Karen Johnson, administrator of a Rotary camp at which Irvin Provost was a participator, observed an intriguing and deep young man who captivated other participants with a story he wrote entitled, “The Dark Forest”.

“The group was mesmerized,” says Johnson. “I then knew that this young student was on his way to greatness.”

The award was presented to Provost by LRSD Ward 3 Trustee Shannon Scherger (Ward 3 includes MHHS) and LRSD Ward 1 Trustee John McKee.

Q&A with Irvin Provost

How long have you been writing?

"I've been writing for as long as I can remember, but I was serious about writing when I was eleven years old. From there, it's been quite the journey, as I've always have been trying to improve my writing and learning to draw inspiration from some of my favorite authors."

What drew you to writing?

"The concept and beauty of writing. I've always been invested in the craft of shaping a world of my own through writing. I've always been big on reading with the adventures and twists of books, they've inspired to me to write stories of my own. My goal was to always write for my readers and have them shocked, amused, and inspired from my writing. I wanted to accomplish the feats my favorite authors have achieved, such as Thomas King or Maya Angelou."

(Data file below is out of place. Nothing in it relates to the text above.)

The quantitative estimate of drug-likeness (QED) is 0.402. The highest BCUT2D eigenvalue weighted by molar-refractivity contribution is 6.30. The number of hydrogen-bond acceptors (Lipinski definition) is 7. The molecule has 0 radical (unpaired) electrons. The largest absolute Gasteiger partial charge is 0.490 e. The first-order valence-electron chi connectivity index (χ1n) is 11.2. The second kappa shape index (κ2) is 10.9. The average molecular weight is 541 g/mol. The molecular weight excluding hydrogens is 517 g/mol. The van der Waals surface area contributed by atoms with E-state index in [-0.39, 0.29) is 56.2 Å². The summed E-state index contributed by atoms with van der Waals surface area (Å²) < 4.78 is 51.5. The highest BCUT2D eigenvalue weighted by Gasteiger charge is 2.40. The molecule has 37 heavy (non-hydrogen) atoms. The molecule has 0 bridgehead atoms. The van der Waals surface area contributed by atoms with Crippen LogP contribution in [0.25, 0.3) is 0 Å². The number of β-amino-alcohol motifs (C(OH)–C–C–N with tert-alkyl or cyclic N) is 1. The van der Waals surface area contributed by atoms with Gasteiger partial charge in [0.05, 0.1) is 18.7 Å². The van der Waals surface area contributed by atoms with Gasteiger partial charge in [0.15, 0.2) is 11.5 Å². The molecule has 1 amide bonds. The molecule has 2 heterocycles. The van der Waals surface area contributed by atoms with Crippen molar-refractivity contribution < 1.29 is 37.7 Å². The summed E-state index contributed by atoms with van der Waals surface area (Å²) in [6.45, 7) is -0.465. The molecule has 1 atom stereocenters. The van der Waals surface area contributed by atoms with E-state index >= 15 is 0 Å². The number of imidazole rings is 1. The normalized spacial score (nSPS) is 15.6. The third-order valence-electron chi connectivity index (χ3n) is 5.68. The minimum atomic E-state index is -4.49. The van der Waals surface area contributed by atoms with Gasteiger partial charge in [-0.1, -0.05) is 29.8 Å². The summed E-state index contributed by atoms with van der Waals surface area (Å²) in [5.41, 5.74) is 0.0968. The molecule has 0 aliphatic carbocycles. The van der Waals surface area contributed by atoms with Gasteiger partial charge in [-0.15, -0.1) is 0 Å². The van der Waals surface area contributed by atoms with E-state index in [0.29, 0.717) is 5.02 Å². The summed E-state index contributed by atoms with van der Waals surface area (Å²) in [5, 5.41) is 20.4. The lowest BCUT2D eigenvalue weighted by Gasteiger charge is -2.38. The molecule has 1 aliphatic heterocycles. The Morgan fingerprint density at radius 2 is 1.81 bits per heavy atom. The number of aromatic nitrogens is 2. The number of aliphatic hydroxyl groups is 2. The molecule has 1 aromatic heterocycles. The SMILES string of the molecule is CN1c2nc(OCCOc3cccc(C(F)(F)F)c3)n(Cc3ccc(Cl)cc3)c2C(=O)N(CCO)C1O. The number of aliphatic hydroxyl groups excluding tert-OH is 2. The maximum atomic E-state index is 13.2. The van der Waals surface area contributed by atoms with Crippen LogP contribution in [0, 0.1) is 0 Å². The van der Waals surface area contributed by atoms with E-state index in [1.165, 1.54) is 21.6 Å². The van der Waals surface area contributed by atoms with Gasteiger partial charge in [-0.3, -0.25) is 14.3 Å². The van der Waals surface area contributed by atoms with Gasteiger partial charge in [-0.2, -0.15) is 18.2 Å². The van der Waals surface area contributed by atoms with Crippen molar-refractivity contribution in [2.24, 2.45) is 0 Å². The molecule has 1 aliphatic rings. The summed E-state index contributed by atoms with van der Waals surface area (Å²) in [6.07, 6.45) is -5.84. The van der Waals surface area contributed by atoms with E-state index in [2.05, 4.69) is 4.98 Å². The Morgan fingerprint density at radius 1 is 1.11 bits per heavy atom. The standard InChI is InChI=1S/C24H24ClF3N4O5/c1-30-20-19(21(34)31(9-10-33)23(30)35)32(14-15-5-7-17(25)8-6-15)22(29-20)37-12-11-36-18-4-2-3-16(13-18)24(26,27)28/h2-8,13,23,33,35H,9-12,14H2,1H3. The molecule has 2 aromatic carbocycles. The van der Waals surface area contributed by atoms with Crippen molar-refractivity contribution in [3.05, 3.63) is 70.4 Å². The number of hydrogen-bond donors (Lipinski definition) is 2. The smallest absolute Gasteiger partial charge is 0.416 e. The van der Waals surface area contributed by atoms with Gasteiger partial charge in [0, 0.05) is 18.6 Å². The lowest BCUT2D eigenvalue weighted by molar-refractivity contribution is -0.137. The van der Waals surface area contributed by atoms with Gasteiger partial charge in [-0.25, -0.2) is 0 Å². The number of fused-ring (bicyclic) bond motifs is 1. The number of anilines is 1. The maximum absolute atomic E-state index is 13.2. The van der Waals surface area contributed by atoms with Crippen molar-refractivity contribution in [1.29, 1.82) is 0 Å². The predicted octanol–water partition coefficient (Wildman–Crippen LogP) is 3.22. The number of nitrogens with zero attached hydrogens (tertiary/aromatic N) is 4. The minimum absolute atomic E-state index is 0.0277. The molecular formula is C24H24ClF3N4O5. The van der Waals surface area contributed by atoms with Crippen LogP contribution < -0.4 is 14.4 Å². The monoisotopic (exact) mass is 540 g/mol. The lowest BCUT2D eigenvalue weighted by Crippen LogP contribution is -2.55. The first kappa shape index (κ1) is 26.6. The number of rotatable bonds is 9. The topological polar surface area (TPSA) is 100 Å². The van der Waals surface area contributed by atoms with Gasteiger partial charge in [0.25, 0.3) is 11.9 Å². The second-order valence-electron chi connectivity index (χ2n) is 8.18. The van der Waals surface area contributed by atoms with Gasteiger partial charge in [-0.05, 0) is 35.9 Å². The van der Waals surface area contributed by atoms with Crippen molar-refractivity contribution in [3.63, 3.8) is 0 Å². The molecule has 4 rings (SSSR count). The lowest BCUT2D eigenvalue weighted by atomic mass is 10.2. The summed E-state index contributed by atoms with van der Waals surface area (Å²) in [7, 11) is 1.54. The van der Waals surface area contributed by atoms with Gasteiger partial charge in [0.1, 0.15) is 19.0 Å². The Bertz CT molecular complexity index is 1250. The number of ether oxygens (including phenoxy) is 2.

What kinds of things do you like to write?

"My writing is very abstract, it's never a linear adventure with what I write. The movies I watch, books I read, and the things I experience all intertwine to help me create forms of literature. I draw inspiration from my own experiences and express them through writing. To answer the question, I write what inspires me the most. I like to write stories about my aboriginal heritage, stories that involve an entirely different system from our modern world, and sometimes I mix in social activism. I like to write about social issues regarding natives in 21st century, I like to write about the nature of the world, and I like to write unique stories and experiences that provide entertainment and enlightening aspects. I'm also interested in poetry. Poetry is like a book, except you express your thoughts and themes through poetic devices. For me, writing is my way of expressing my beliefs and experiences for my audience, which helps my goal to invoke emotion and provide entertainment to my readers. Writing is something I am invested in, because I believe words can shape the world we live in, words are powerful and I want to use them to provide something of worth in this world."